Sure enough, the king did not change his ways and suffered for seven years.
A critical aspect of Bible prophecy is the principle of duality, which means that many foretold events may have smaller fulfillments before a final major fulfillment in the future.
Duality applies to this dream. Bible prophecy shows that the stump, which also represents a prosperous Babylon-style system, would be bound by “iron and brass” for 2,520 years.
A biblical “time” is defined in Revelation 12—verses 6 and 14—as a prophetic day. Numbers 14:34 shows that each prophetic day equals one calendar year. In the Bible, years are based on a 360-day calendar. Put together, “seven times” equals 2,520 literal years.
Over 30 years ago, the brass and iron banding was finally removed from the stump of Nebuchadnezzar’s system. This means it has been growing for decades and will soon be ready to provide abundant prosperity for much of Earth.
Yet where is this system today? The empire of ancient Babylon passed the baton to ancient Rome and then also to Europe. Both Rome and Europe have deep historical roots in Babylon-style governance.
Note that as other nations rise to prominence, the Bible shows that U.S. decline will continue and Asia and Europe will surpass it as world powers for a time. (Read David C. Pack’s comprehensive book America and Britain in Prophecy to learn the stunning details.)
In Revelation, the Bible details the European-led global marketplace. Revelation 18:16 describes a “great city”—referred to as “Babylon” in verse 2—“that was clothed in fine linen, and purple, and scarlet, and decked with gold, and precious stones, and pearls…”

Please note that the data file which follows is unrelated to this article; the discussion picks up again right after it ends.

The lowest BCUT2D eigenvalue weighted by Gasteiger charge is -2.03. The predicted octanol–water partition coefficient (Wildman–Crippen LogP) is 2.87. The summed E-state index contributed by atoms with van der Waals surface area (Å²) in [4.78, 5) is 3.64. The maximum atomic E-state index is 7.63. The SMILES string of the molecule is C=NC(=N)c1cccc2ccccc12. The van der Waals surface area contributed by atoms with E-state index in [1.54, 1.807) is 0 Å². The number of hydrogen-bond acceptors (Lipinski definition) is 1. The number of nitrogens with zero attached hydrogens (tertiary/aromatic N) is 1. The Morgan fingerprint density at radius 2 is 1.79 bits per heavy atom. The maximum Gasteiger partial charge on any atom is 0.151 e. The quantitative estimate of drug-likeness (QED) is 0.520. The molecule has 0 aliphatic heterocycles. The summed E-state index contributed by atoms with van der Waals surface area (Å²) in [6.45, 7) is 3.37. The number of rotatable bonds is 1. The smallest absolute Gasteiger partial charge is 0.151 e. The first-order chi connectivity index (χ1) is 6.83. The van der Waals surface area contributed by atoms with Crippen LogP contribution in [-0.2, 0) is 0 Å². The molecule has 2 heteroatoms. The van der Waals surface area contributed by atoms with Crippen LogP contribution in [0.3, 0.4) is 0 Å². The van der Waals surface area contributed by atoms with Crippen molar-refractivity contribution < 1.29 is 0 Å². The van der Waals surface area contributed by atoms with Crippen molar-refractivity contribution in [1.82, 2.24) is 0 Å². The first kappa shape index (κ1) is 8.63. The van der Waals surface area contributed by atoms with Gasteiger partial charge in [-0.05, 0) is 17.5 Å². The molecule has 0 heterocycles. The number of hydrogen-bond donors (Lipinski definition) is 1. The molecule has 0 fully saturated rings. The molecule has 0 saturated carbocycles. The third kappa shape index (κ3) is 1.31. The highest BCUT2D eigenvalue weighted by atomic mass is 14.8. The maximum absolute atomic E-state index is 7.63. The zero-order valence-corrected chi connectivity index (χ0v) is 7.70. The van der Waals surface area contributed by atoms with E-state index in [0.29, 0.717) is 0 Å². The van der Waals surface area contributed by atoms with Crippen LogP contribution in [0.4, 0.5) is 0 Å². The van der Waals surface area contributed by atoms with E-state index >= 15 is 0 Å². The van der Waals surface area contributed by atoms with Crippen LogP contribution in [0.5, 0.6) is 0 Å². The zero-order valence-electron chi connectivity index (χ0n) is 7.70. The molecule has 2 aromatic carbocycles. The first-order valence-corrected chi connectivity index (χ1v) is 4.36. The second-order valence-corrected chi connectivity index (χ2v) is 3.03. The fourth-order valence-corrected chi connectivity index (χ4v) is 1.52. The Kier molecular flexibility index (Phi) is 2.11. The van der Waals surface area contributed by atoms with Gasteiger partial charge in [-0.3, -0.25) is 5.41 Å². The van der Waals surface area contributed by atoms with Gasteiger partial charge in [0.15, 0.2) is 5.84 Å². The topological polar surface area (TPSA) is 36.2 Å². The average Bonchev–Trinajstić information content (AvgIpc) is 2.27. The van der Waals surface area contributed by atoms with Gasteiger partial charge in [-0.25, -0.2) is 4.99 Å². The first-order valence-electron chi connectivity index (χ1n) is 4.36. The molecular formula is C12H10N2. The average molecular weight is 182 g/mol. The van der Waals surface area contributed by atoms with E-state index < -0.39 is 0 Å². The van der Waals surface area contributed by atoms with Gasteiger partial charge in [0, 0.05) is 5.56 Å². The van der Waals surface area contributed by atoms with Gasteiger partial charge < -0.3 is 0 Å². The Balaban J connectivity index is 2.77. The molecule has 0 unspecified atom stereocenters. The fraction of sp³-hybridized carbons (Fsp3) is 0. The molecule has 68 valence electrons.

The rest of chapter 18 describes this system and reveals that European supply will be met by hearty demand in what are now emerging nations.
Verse 3 states, “…the merchants of the earth are waxed rich through the abundance of her delicacies”—meaning the entire world will benefit from this economic powerhouse.
But verses 12-13 record more: “The merchandise of gold, and silver, and precious stones, and of pearls, and fine linen, and purple, and silk, and scarlet, and all thyine wood, and all manner vessels of ivory, and all manner vessels of most precious wood, and of brass, and iron, and marble, and cinnamon, and odors, and ointments, and frankincense, and wine, and oil, and fine flour, and wheat, and beasts, and sheep, and horses, and chariots…”
Under the coming system, nations of the earth will live “deliciously” (vs. 7), which is better translated “luxuriously.”
While these verses could easily describe the time of Nebuchadnezzar, it is a picture of what will come to the world in the next few years.
Yet you do not need to merely wonder if these things are true—you can know for certain!